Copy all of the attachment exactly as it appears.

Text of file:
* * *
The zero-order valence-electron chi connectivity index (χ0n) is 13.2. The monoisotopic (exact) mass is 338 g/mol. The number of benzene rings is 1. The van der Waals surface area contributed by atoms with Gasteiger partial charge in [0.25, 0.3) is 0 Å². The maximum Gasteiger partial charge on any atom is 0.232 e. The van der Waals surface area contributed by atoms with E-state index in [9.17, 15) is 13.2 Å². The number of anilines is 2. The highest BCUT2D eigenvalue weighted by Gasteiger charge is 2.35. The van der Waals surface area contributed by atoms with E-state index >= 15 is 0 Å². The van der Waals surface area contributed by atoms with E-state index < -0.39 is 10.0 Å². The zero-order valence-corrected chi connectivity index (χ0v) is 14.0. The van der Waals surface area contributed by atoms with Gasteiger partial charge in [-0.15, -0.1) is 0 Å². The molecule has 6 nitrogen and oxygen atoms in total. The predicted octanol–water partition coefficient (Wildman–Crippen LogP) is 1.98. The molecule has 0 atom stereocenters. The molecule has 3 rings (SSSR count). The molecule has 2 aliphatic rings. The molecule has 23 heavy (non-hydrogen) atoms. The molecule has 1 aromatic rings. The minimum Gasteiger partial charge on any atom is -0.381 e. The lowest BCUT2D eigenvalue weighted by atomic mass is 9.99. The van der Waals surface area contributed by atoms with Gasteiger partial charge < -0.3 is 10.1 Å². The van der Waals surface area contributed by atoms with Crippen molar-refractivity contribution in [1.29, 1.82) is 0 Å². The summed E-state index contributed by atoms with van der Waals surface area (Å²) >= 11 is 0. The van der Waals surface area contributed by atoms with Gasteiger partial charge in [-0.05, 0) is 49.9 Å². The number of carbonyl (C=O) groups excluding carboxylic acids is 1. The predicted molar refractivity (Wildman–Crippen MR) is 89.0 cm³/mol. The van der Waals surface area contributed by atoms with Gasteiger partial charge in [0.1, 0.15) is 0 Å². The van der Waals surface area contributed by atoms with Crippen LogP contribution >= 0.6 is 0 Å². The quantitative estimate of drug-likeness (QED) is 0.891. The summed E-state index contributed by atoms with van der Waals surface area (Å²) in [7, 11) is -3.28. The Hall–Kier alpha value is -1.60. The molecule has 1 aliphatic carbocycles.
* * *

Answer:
The zero-order valence-electron chi connectivity index (χ0n) is 13.2. The monoisotopic (exact) mass is 338 g/mol. The number of benzene rings is 1. The van der Waals surface area contributed by atoms with Gasteiger partial charge in [0.25, 0.3) is 0 Å². The maximum Gasteiger partial charge on any atom is 0.232 e. The van der Waals surface area contributed by atoms with E-state index in [9.17, 15) is 13.2 Å². The number of anilines is 2. The highest BCUT2D eigenvalue weighted by Gasteiger charge is 2.35. The van der Waals surface area contributed by atoms with E-state index >= 15 is 0 Å². The van der Waals surface area contributed by atoms with E-state index < -0.39 is 10.0 Å². The zero-order valence-corrected chi connectivity index (χ0v) is 14.0. The van der Waals surface area contributed by atoms with Gasteiger partial charge in [-0.15, -0.1) is 0 Å². The molecule has 6 nitrogen and oxygen atoms in total. The predicted octanol–water partition coefficient (Wildman–Crippen LogP) is 1.98. The molecule has 0 atom stereocenters. The molecule has 3 rings (SSSR count). The molecule has 2 aliphatic rings. The molecule has 23 heavy (non-hydrogen) atoms. The molecule has 1 aromatic rings. The minimum Gasteiger partial charge on any atom is -0.381 e. The lowest BCUT2D eigenvalue weighted by atomic mass is 9.99. The van der Waals surface area contributed by atoms with Gasteiger partial charge < -0.3 is 10.1 Å². The van der Waals surface area contributed by atoms with Crippen molar-refractivity contribution in [1.29, 1.82) is 0 Å². The summed E-state index contributed by atoms with van der Waals surface area (Å²) >= 11 is 0. The van der Waals surface area contributed by atoms with Gasteiger partial charge in [-0.05, 0) is 49.9 Å². The number of carbonyl (C=O) groups excluding carboxylic acids is 1. The predicted molar refractivity (Wildman–Crippen MR) is 89.0 cm³/mol. The van der Waals surface area contributed by atoms with Gasteiger partial charge in [0.1, 0.15) is 0 Å². The van der Waals surface area contributed by atoms with Crippen LogP contribution >= 0.6 is 0 Å². The quantitative estimate of drug-likeness (QED) is 0.891. The summed E-state index contributed by atoms with van der Waals surface area (Å²) in [7, 11) is -3.28. The Hall–Kier alpha value is -1.60. The molecule has 1 aliphatic carbocycles.